On board Mars Express tests have been run to check that the instruments are functioning correctly. Mars Express has successfully come through its first power test on the whole spacecraft after the gigantic solar flare on 28 October. Since 17 November the onboard software has been 'frozen' after several updates and the spacecraft is now quietly proceeding to its destination.
Before even entering into Martian orbit to perform its mission, Mars Express has to face another challenge: safely delivering the Beagle 2 lander to its destination. This task, starting on 19 December, will not be without risk.
First of all, to deliver the lander where planned, Mars Express has been put on a collision course with Mars, since Beagle 2 does not have a propulsion system of its own and must therefore be 'carried' precisely to its destination. This means that after separation, Mars Express has to veer away quickly to avoid crashing onto the planet.
During the cruise Beagle 2 will take its power from the mother spacecraft, Mars Express. After separation and until its solar arrays are fully deployed on the surface, Beagle 2 must rely on its own battery, which cannot last beyond 6 days. So, like a caring parent, Mars Express must release Beagle 2 at the last possible moment to ensure that the lander has enough power for the rest of its journey to the surface.
Only then can Mars Express change its orientation and rapidly fire the thrusters to get away from the collision course and enter into orbit around Mars. This will be the first time that an orbiter delivers a lander without its own propulsion onto a planet and attempts orbit insertion immediately afterwards.
Since all these manoeuvres are time-critical and allow little margin of error, the ground control team has had to simulate all possible scenarios (including glitches and problems, on board and on the ground) to make sure that nothing is left to chance.
The team has been training since September in a very realistic setting, using the same computers and equipment that will be employed during this mission phase. Although the real spacecraft cannot be directly involved, its behaviour is simulated via a sophisticated computer programme, using the actual flight software. These rehearsals, each lasting a day or more, cover all possible situations from the failure of an onboard instrument to the outbreak of a fire in the control room. One of these simulations will take place during the press conference on 3 December.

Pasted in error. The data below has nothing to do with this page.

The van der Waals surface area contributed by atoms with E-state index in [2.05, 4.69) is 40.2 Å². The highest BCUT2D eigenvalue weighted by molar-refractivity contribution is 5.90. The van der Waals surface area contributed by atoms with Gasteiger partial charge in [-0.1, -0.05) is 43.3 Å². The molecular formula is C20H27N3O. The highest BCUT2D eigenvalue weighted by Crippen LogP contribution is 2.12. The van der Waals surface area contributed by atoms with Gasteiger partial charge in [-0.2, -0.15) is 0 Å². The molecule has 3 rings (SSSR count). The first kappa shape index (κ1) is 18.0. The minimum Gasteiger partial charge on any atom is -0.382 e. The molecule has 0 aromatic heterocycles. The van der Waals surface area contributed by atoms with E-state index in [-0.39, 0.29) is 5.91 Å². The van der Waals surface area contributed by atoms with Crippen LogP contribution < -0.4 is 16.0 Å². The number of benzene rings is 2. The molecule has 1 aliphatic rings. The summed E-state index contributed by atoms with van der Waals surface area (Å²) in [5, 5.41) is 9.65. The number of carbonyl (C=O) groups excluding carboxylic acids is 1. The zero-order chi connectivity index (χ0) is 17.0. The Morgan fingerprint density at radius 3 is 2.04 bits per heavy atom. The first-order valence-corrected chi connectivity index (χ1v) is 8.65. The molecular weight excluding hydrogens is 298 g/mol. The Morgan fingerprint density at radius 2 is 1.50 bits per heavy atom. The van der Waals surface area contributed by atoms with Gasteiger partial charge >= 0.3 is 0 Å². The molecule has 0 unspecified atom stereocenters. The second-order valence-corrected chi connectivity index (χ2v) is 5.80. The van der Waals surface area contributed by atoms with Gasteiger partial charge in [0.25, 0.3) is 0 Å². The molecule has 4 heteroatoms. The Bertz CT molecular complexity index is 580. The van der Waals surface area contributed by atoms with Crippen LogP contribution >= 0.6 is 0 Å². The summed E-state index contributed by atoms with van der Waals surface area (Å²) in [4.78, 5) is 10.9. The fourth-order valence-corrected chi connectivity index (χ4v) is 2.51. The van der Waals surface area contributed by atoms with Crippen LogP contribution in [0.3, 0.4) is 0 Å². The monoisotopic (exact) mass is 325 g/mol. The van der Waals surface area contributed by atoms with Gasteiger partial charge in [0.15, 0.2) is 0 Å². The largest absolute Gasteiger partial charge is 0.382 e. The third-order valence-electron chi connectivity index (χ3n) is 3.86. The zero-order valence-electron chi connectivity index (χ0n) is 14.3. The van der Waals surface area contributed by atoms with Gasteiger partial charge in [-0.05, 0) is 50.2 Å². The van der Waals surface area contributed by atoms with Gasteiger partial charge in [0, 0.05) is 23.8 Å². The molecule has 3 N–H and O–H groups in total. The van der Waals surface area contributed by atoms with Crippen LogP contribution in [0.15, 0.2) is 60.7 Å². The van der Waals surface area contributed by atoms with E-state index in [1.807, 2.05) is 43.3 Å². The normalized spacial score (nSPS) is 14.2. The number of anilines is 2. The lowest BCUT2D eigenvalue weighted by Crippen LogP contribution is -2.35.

ESA's ground control team at ESOC, on the other hand, are having a very busy time. They are actively rehearsing responses to any situation that might arise when Mars Express releases Beagle 2 and enters into orbit around Mars. "The Mars Express mission is pushing the operations staff to extremes. Over the years, the experience acquired with experimental missions has provided a solid basis on which to prepare for the unexpected. The satellite controllers will rise to this new challenge", Gaele Winters, ESA Director of Technical and Operational Support, said.
Four media events have been scheduled relating to the arrival of Mars Express at its destination (see our press release N° 74-2003). The next event is scheduled on Wednesday 3 December at ESA/ESOC, Darmstadt, Germany and will include the presentation of the first HRSC image and further information about scientific expectations of the mission. All Principal Investigators will present their instruments and early results of testing and operations (see programme attached).
A videoconference of this ESA media briefing will be organised at ESA/Headquarters, Paris (F), ESA/ESTEC, Noordwijk (NL) and ESA/ESRIN, Frascati (I). Media wishing to attend are asked to complete the attached reply form and fax it to the Communication Office at the establishment of their choice.
Throughout December you can follow daily the countdown to arrival at Mars and the descent to the surface of the Red Planet at http://mars.